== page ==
Speaker Johnson says vote on impeachment inquiry ‘necessary’; vote could come next week
Speaker Mike Johnson plans to move ahead with a formal vote for the impeachment inquiry into President Biden, arguing that the move is necessary because the White House has “stonewalled” investigators.
Mr. Johnson, flanked by House Conference Chairwoman Elise Stefanik, accused the White House of blocking up to three Justice Department witnesses from testifying to House investigators and withholding thousands of pages of evidence.
“It’s become a necessary step,” Mr. Johnson told the hosts of “Fox & Friends.” “Elise and I both served on the impeachment defense team of Donald Trump twice when the Democrats used it for brazen, partisan political purposes. We decried that use of it. This is very different. Remember, we are the rule of law team. We have to do it very methodically.”
The White House has contended that the GOP’s impeachment inquiry has turned up no wrongdoing and deemed the probe as illegitimate until officially authorized by a floor vote.
In a memo Friday, White House spokesman Ian Sams argued that House Republicans have spent the better part of a year investigating the president and have failed to show evidence of misdeeds.
“In fact, their own witnesses and documents have time after time debunked their false allegations,” Mr. Sams said.
The House’s impeachment inquiry into Mr. Biden was informally launched in September by then-Speaker Kevin McCarthy without a floor vote.
Mr. McCarthy, California Republican, directed the chairs of the House Judiciary, Oversight and Ways and Means committees to dig into bank records and other documents in an attempt to investigate “allegations of abuse of power, obstruction and corruption” involving the president and his family’s foreign business deals.
Mr. Johnson’s stance has shifted after The Washington Post reported last month that the speaker indicated in private conversations that not enough evidence existed to justify formal impeachment proceedings.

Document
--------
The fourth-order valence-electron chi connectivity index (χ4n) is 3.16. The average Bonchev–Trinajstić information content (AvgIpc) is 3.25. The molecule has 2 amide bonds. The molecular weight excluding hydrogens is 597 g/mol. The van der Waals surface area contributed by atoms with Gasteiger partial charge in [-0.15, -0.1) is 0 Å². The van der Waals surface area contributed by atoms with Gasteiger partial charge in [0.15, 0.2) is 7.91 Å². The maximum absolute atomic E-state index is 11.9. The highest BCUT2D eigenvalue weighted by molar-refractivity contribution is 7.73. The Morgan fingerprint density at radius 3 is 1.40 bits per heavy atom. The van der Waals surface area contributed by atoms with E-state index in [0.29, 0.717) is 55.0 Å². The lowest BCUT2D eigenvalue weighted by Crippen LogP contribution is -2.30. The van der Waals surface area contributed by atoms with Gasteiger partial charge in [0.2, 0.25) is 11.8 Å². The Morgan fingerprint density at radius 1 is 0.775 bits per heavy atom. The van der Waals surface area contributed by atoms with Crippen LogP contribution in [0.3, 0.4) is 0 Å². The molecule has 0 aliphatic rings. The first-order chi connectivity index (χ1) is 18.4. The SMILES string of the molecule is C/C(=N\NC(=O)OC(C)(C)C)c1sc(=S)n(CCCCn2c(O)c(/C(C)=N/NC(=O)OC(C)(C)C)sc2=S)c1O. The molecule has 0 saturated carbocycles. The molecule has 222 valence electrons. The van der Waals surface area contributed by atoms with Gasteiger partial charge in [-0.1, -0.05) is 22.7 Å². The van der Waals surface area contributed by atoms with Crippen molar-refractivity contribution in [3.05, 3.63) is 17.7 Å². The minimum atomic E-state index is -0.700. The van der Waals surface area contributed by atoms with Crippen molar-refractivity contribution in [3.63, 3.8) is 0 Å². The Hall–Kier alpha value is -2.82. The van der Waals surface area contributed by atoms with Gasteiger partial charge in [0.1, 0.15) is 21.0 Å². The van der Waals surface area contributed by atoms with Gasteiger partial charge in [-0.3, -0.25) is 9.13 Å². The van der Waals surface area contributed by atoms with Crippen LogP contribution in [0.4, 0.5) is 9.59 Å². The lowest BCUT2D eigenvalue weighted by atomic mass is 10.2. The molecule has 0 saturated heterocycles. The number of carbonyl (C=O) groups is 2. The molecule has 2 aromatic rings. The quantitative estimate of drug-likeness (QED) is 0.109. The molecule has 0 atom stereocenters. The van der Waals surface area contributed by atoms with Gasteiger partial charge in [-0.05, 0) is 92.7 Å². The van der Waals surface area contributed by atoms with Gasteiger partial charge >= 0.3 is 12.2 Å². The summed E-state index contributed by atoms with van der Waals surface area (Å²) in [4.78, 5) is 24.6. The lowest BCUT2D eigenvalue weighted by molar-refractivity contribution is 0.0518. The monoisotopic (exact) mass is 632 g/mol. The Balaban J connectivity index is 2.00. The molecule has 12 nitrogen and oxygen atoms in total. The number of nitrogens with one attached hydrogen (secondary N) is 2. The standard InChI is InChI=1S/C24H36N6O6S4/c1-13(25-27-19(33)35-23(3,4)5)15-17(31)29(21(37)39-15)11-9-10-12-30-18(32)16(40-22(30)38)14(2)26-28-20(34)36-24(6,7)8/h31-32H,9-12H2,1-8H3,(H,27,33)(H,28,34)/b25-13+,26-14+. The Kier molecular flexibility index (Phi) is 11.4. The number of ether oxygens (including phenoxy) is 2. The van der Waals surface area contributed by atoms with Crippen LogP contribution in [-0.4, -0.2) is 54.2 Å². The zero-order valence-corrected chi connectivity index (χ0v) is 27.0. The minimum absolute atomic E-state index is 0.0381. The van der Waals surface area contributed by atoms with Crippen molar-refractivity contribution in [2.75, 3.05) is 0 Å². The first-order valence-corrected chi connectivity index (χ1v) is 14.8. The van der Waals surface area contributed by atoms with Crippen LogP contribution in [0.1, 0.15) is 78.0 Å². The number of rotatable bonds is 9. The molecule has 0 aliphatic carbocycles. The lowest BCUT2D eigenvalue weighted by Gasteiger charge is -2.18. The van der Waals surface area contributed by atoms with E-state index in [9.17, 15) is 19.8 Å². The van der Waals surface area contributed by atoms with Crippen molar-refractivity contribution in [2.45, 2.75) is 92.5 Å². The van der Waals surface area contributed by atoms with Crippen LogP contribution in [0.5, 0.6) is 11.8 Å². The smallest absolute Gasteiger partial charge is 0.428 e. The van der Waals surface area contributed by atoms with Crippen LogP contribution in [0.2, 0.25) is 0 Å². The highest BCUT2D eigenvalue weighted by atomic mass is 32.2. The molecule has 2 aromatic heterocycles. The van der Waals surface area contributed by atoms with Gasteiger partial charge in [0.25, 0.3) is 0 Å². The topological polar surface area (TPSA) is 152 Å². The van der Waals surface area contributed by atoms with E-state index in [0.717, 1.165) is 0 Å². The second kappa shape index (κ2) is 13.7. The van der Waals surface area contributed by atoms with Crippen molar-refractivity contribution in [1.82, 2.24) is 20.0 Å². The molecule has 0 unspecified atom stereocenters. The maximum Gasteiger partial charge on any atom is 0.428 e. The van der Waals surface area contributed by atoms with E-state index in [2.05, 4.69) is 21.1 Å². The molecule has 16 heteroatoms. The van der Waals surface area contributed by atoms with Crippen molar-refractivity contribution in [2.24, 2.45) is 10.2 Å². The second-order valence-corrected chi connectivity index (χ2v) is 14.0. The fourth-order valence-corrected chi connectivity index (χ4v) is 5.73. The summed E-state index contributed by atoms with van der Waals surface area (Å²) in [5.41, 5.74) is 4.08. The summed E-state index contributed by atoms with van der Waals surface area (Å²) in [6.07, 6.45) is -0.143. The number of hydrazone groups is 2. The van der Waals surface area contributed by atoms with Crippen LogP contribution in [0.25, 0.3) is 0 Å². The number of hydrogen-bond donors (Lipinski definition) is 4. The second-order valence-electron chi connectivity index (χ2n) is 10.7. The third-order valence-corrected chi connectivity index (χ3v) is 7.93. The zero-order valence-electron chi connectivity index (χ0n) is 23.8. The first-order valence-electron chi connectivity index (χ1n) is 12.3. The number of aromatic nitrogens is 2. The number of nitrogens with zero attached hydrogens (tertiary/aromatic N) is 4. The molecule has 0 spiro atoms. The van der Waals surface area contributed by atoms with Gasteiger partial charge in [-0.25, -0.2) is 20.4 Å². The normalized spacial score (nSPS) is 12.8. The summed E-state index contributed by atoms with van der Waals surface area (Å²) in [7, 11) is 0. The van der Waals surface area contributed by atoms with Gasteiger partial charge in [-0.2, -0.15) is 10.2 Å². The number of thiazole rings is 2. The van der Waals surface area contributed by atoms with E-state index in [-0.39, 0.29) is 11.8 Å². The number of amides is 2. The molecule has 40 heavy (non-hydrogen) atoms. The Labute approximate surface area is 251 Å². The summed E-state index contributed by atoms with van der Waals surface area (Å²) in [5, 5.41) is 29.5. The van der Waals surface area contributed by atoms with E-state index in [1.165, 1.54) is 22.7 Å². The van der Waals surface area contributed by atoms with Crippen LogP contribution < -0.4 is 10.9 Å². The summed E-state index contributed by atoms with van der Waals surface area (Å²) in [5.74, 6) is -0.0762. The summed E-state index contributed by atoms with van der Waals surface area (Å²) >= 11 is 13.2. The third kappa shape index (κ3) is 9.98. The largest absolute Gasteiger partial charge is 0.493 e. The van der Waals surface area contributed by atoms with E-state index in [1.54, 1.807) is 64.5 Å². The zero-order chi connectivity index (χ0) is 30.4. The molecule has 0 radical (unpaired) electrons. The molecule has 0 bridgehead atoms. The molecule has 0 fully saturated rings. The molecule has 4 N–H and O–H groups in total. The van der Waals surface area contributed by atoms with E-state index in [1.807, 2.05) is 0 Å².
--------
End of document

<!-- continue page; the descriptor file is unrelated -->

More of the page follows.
“A formal impeachment inquiry vote on the floor will allow us to take it to the next necessary step,” said Mr. Johnson, Louisiana Republican. “And I think it’s something we have to do at this juncture.”
On Friday, lawmakers speculated outside a closed-door conference meeting discussing the inquiry that a floor vote could come as soon as next week, or at least before Congress leaves for its Christmas break.
Whether Mr. Johnson has the votes to advance with a formal investigation is unclear. Some Republicans have been skeptical of the three committees’ findings, while Democrats oppose the move.
Passing an impeachment inquiry vote on the floor could be even more difficult for Mr. Johnson following the historic expulsion of former Rep. George Santos, New York Republican.
Booting the disgraced lawmaker shrank the GOP’s majority to just four votes, making it tougher for the House’s top Republican to unite his fractured conference — a feat he has struggled with in his short tenure.
Democratic members of the House Oversight Committee, in a memo Friday, sought to throw cold water on the impending vote.
“Rather than accept these facts, Republicans have resorted to cherry-picking and distorting facts in order to justify continuing this sham investigation aimed at satisfying the demands for retribution of President Trump, who was twice indicted and now faces 91 felony counts,” the lawmakers wrote.